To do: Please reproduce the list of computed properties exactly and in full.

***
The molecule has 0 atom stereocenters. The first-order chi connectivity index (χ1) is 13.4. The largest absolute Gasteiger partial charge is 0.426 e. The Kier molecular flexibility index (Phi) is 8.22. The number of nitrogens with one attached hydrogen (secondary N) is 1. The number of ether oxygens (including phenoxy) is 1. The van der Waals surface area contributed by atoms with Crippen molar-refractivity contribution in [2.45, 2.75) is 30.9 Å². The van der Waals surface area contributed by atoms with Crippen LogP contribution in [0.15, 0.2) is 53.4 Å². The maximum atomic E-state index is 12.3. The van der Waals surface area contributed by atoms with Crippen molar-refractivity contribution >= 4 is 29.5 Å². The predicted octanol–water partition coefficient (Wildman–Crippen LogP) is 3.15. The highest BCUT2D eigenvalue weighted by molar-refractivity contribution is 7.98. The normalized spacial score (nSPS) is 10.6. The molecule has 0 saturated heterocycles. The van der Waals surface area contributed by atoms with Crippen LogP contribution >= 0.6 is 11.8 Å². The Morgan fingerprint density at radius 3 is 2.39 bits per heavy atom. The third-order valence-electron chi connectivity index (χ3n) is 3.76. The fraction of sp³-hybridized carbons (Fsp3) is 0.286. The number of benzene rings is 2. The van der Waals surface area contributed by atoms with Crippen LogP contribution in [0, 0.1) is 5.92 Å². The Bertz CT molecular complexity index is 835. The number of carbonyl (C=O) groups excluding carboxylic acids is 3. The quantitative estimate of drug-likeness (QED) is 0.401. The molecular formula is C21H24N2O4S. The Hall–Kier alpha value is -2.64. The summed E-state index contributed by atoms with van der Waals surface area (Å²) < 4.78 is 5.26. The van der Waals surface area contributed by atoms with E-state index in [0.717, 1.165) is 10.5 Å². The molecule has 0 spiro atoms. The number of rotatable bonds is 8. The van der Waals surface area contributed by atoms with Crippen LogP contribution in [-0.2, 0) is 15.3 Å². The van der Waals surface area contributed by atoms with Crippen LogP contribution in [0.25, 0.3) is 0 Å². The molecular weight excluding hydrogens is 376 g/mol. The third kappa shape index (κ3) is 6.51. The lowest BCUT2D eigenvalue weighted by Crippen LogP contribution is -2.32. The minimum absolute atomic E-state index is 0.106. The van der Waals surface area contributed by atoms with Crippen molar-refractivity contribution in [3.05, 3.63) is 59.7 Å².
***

The molecule has 0 atom stereocenters. The first-order chi connectivity index (χ1) is 13.4. The largest absolute Gasteiger partial charge is 0.426 e. The Kier molecular flexibility index (Phi) is 8.22. The number of nitrogens with one attached hydrogen (secondary N) is 1. The number of ether oxygens (including phenoxy) is 1. The van der Waals surface area contributed by atoms with Crippen molar-refractivity contribution in [2.45, 2.75) is 30.9 Å². The van der Waals surface area contributed by atoms with Crippen LogP contribution in [0.15, 0.2) is 53.4 Å². The maximum atomic E-state index is 12.3. The van der Waals surface area contributed by atoms with Crippen molar-refractivity contribution >= 4 is 29.5 Å². The predicted octanol–water partition coefficient (Wildman–Crippen LogP) is 3.15. The highest BCUT2D eigenvalue weighted by molar-refractivity contribution is 7.98. The normalized spacial score (nSPS) is 10.6. The molecule has 0 saturated heterocycles. The van der Waals surface area contributed by atoms with Crippen LogP contribution >= 0.6 is 11.8 Å². The Morgan fingerprint density at radius 3 is 2.39 bits per heavy atom. The third-order valence-electron chi connectivity index (χ3n) is 3.76. The fraction of sp³-hybridized carbons (Fsp3) is 0.286. The number of benzene rings is 2. The van der Waals surface area contributed by atoms with Crippen LogP contribution in [0, 0.1) is 5.92 Å². The Bertz CT molecular complexity index is 835. The number of carbonyl (C=O) groups excluding carboxylic acids is 3. The quantitative estimate of drug-likeness (QED) is 0.401. The molecular formula is C21H24N2O4S. The Hall–Kier alpha value is -2.64. The summed E-state index contributed by atoms with van der Waals surface area (Å²) < 4.78 is 5.26. The van der Waals surface area contributed by atoms with E-state index in [0.717, 1.165) is 10.5 Å². The molecule has 0 spiro atoms. The number of rotatable bonds is 8. The van der Waals surface area contributed by atoms with Crippen LogP contribution in [-0.2, 0) is 15.3 Å². The van der Waals surface area contributed by atoms with Crippen LogP contribution in [0.25, 0.3) is 0 Å². The molecular weight excluding hydrogens is 376 g/mol. The third kappa shape index (κ3) is 6.51. The lowest BCUT2D eigenvalue weighted by Crippen LogP contribution is -2.32. The minimum absolute atomic E-state index is 0.106. The van der Waals surface area contributed by atoms with Crippen molar-refractivity contribution in [3.05, 3.63) is 59.7 Å².